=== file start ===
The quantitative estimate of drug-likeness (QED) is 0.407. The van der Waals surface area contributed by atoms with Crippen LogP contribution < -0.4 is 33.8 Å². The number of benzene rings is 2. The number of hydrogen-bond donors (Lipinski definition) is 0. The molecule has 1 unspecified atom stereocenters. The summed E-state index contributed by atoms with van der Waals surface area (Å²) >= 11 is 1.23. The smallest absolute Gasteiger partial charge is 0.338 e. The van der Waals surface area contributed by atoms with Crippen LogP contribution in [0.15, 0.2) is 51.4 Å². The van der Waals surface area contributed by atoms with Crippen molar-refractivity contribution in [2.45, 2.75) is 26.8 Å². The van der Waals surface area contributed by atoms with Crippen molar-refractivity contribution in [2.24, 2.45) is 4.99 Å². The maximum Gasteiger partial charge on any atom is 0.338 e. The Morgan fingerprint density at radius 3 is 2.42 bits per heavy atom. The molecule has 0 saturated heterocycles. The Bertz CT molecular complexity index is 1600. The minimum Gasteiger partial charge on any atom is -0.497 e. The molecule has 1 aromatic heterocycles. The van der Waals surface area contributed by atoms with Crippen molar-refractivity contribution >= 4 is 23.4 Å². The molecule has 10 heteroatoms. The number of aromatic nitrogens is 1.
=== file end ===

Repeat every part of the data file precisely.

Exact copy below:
The quantitative estimate of drug-likeness (QED) is 0.407. The van der Waals surface area contributed by atoms with Crippen LogP contribution < -0.4 is 33.8 Å². The number of benzene rings is 2. The number of hydrogen-bond donors (Lipinski definition) is 0. The molecule has 1 unspecified atom stereocenters. The summed E-state index contributed by atoms with van der Waals surface area (Å²) >= 11 is 1.23. The smallest absolute Gasteiger partial charge is 0.338 e. The van der Waals surface area contributed by atoms with Crippen LogP contribution in [0.15, 0.2) is 51.4 Å². The van der Waals surface area contributed by atoms with Crippen molar-refractivity contribution in [2.45, 2.75) is 26.8 Å². The van der Waals surface area contributed by atoms with Crippen molar-refractivity contribution in [2.24, 2.45) is 4.99 Å². The maximum Gasteiger partial charge on any atom is 0.338 e. The Morgan fingerprint density at radius 3 is 2.42 bits per heavy atom. The molecule has 0 saturated heterocycles. The Bertz CT molecular complexity index is 1600. The minimum Gasteiger partial charge on any atom is -0.497 e. The molecule has 1 aromatic heterocycles. The van der Waals surface area contributed by atoms with Crippen molar-refractivity contribution >= 4 is 23.4 Å². The molecule has 10 heteroatoms. The number of aromatic nitrogens is 1.